“There were negotiations around the price involving such things as how much we paid for the six-colour machine we were replacing, also talks around parts and labour and the all-important warranty – we would not buy a used machine without a period of warranty, it’s an absolute necessity.”

Varnham won’t disclose who owned the press before Imega Print or the warranty length but it was “several months” and a period of time that is “almost unheard of”. What really won him over was the interest rate and the flexibility of the payment plan. 

The result

The whole process, from email to signing the deal took two weeks. The dealer was keen to move a machine that had been on site for a while quite quickly so that helped with the finance and facilitating the deal – it suited everybody, says Varnham.

“It also helped we know and trust the dealer, Itec. The relationship with your dealer is extremely important, especially for companies where the cost of a new press is prohibitive. Selling an old machine as part of the deal also helps with timings, financials and delays handing over money.”

Having signed the deal, installation took six weeks: Imega Press had only minor alterations to make to the premises, but had to move an existing five-colour press as well as take out the Heidelberg CD that was going as part of the deal.

The XL 105, which arrived in early August, is helping Varnham’s team be more competitive because of its productivity. The press runs at 18,000sph and has semi-automatic plate loading with off-press quality control. This enables operators to draw down pre-press data to set ink-duct profiles and speed up makeready. Off-press quality control brings the colour up to required standards in 80 sheets, a “huge jump” for Imega Print, says Varnham: “We can make ready in half the time and that’s a conservative estimate.”

Varnham expects his latest purchase to push the company’s turnover from £2.2m to the £3m mark in around 12 months. He wouldn’t be drawn on when his next purchase might be, but is sold on the idea of buying used machines: “Let me get over this one first; we have no plans for another big piece of kit, but when we do purchase, it will almost certainly be secondhand.”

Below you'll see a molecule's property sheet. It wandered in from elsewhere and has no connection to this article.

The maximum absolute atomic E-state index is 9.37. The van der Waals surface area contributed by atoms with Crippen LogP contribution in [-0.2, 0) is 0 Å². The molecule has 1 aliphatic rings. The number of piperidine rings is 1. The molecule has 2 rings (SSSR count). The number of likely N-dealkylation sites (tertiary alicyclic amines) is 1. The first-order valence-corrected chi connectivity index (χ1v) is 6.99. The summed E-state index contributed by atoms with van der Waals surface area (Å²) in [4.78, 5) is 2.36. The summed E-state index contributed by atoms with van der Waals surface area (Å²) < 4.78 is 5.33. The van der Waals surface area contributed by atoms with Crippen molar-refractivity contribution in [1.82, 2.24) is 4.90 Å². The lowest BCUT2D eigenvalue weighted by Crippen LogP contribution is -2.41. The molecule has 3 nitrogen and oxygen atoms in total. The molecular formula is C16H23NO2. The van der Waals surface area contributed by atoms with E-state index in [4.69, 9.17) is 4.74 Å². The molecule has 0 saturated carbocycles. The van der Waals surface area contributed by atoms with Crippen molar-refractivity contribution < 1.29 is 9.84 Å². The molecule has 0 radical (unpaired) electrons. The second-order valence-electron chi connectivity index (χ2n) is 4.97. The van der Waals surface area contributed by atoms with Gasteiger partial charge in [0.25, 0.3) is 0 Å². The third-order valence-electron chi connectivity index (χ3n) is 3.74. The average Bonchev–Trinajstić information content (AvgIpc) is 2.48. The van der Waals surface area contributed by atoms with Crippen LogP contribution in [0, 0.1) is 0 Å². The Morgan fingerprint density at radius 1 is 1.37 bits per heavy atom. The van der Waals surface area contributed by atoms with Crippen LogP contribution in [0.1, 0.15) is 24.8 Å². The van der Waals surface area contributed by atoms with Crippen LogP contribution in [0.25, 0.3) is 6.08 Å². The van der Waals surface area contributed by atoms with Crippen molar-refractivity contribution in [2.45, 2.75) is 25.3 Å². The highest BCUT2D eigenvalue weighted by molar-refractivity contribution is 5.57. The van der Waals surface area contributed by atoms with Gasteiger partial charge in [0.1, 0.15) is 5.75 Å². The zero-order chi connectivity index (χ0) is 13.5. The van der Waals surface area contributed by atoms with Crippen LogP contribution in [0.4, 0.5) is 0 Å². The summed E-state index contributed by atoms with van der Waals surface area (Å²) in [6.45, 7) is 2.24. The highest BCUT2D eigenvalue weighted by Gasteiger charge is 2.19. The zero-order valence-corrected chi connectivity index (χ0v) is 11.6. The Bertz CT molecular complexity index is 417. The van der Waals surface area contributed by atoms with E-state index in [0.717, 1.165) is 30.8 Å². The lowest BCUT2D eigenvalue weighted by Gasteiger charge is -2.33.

Imega Print

Location Harrow, north London

Inspection host Ken Varnham

Size Turnover: £2.2m; staff: 19 

Established Imega Print and Argent Litho merged in 2013

Products Posters, business cards, leaflets and B2B magazines as well as print for pharmaceutical firms and local authorities 

Kit Five-colour Heidelberg CD 102, two-colour Heidelberg GTO and Kodak Sonora XP CTP system, as well as the secondhand five-colour Heidelberg XL 105 with coater 

Inspection focus Buying a secondhand press 


Do your research Imega Print managing director Ken Varnham didn’t need to seek out a particular machine, in responding to a speculative email, but background work on the secondhand market is vital.

Know the dealer Knowing that you can trust the dealer is no less crucial, insists Varnham, and can speed up timelines for money transfers and installation. 

Take a close look See the machine in action and make sure you’re able to run some test sheets to ensure print quality is good enough for your needs. 

Get a good finance package Try to negotiate the best deal involving beneficial interest rates and payment plans.

Scrutinise the machine’s history Having chosen a press check its impression count, what it was producing in the past and how well it has been looked after and maintained.

Negotiate on price Bear in mind parts and labour as well as the general condition of the press and and don’t be afraid to draw up a ‘snagging list’, taking account of fair wear and tear. 

Get a good warranty Varnham would not consider buying a used machine without a period of warranty: “It’s an absolute necessity”.

Move carefully Moving a secondhand press is a unique experience and even when done correctly, things can “come out of the woodwork”.